Tim Edensor - British Industrial Ruins

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In the past three decades of the 20th century, the Western world has witnessed massive industrial restructuring. New service and information technology industries have replaced the old heavy industries which saw countries such as Britain, workshop of the world and home of the industrial revolution, export its products worldwide. The buildings which house these new industries – the large retail sheds and factory units on new industrial estates – are replacing the often capacious stone and brick-built factories and warehouses which accommodated the assembly lines of mass production. These structures, nestling alongside railways and canals, are suddenly obsolete. Very often they are quickly demolished or converted into upmarket living spaces for the new middle classes, ironically the very personnel who work in the new cultural, service and information industries which are replacing the manufacturing production which was housed in the buildings in which they now live. However, across the old industrial nations, many old factories are evacuated and then left to decay. In the old industrial districts of cities and towns, derelict mills, foundries, engineering workshops and storage depots slowly crumble into disrepair. Especially in those urban areas which lack inward investment to demolish, replace or convert such buildings, these ruins linger, thwarting the attempts of city imagineers and marketers to create new visions that might help to sell their city to potential investors.

Most studies of ruins have concentrated on the noble piles of classical antiquity, scenes of rural quaintness or the fake ruins installed in English country estates. Yet the 20th century has produced more ruins than ever before, whether through warfare or as a remorseless, short term-oriented capitalism turns solid things and places into air, rendering the contents and activities housed within industrial buildings instantaneously obsolete. In Britain, at the end of the 1970’s and through the eighties, the government of Margaret Thatcher allowed ‘market forces’ full reign, promoting an orgy of real estate speculation which produced a reconstructed industrial landscape. But not everywhere was able to capitalise on this economic reconstruction and in many areas, as old industries died, the buildings that housed them lay dormant and empty. This process persists and the material legacy of the industrial revolution, in the form of ruins, can still be found in most British cities.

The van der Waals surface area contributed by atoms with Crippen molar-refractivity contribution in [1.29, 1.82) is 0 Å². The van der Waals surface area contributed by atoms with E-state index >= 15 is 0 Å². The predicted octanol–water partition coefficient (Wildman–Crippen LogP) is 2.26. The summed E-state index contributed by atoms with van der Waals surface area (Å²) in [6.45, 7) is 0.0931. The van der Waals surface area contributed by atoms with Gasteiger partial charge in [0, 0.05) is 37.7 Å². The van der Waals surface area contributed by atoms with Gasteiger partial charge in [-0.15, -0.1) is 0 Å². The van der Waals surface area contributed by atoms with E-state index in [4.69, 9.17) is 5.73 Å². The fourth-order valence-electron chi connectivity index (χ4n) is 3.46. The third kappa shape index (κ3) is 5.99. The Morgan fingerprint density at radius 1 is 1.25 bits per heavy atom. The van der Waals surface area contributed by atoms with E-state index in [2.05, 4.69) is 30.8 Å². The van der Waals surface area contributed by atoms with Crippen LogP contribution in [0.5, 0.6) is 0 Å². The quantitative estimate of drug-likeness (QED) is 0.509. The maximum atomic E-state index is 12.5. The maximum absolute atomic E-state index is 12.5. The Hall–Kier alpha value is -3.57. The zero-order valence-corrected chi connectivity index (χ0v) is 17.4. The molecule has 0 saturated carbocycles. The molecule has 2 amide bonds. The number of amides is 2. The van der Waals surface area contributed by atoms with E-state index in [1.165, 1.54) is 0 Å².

These ruins are largely understood – especially by bureaucrats, city promoters and planners - as offensive to the character and aesthetics of the city. The sooner these scars on the landscape are demolished and swept away, effaced in the name of civic order, the better. They are matter out of place, a continuing rebuke to attempts to render urban space productive, smooth and regular. Imagined as sites of urban disorder, dens into which deviant characters – drug-users, gang-members, vandals and the homeless – are drawn, the imperative is to extinguish their decaying features from the urban backdrop. This website is dedicated to putting forward a different view. The following pages feature photographs and text which attempt to provoke a different assessment of these ruined spaces, and stimulate a critique of certain contemporary social and cultural processes. As spaces by the side of the road, ruins can be explored for effects that talk back to the quest to create an impossibly seamless urban fabric, to the uses to which history and heritage are put, to the extensive over-commodification of places and things, to middle-class aesthetics, and to broader tendencies to fix meanings in the service of power.

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site designed by the Design & Print Unit at Staffordshire University, for Tim Edensor, hosted by Manchester Metropolitan University
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created 8/10/2002